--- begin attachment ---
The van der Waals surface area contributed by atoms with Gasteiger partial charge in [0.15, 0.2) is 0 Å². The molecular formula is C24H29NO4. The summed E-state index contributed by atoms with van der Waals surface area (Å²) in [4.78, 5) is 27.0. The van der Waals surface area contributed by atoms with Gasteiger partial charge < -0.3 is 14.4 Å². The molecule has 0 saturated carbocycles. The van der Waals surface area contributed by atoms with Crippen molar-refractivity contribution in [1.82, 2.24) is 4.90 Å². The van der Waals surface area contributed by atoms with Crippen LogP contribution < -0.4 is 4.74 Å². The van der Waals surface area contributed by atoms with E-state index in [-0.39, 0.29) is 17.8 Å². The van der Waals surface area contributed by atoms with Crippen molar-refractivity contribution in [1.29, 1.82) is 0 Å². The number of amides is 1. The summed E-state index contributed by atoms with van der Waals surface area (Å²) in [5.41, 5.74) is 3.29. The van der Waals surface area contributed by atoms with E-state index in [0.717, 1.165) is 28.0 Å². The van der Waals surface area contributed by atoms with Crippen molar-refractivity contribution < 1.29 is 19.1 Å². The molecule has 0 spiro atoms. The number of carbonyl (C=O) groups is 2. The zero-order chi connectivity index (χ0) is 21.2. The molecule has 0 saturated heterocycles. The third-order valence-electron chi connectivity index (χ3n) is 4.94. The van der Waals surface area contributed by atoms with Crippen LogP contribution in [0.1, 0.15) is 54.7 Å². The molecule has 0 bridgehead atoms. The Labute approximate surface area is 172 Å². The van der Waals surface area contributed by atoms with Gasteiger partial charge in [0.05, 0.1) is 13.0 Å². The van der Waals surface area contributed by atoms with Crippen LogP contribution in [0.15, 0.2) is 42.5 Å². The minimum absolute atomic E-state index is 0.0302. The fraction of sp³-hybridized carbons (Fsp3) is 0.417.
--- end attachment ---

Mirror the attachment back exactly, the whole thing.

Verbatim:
The van der Waals surface area contributed by atoms with Gasteiger partial charge in [0.15, 0.2) is 0 Å². The molecular formula is C24H29NO4. The summed E-state index contributed by atoms with van der Waals surface area (Å²) in [4.78, 5) is 27.0. The van der Waals surface area contributed by atoms with Gasteiger partial charge < -0.3 is 14.4 Å². The molecule has 0 saturated carbocycles. The van der Waals surface area contributed by atoms with Crippen molar-refractivity contribution in [1.82, 2.24) is 4.90 Å². The van der Waals surface area contributed by atoms with Crippen LogP contribution < -0.4 is 4.74 Å². The van der Waals surface area contributed by atoms with E-state index in [-0.39, 0.29) is 17.8 Å². The van der Waals surface area contributed by atoms with Crippen molar-refractivity contribution in [1.29, 1.82) is 0 Å². The number of amides is 1. The summed E-state index contributed by atoms with van der Waals surface area (Å²) in [5.41, 5.74) is 3.29. The van der Waals surface area contributed by atoms with E-state index in [0.717, 1.165) is 28.0 Å². The van der Waals surface area contributed by atoms with Crippen molar-refractivity contribution < 1.29 is 19.1 Å². The molecule has 0 spiro atoms. The number of carbonyl (C=O) groups is 2. The zero-order chi connectivity index (χ0) is 21.2. The molecule has 0 saturated heterocycles. The third-order valence-electron chi connectivity index (χ3n) is 4.94. The van der Waals surface area contributed by atoms with Crippen LogP contribution in [0.1, 0.15) is 54.7 Å². The molecule has 0 bridgehead atoms. The Labute approximate surface area is 172 Å². The van der Waals surface area contributed by atoms with Gasteiger partial charge in [0.05, 0.1) is 13.0 Å². The van der Waals surface area contributed by atoms with Crippen LogP contribution in [0.15, 0.2) is 42.5 Å². The minimum absolute atomic E-state index is 0.0302. The fraction of sp³-hybridized carbons (Fsp3) is 0.417.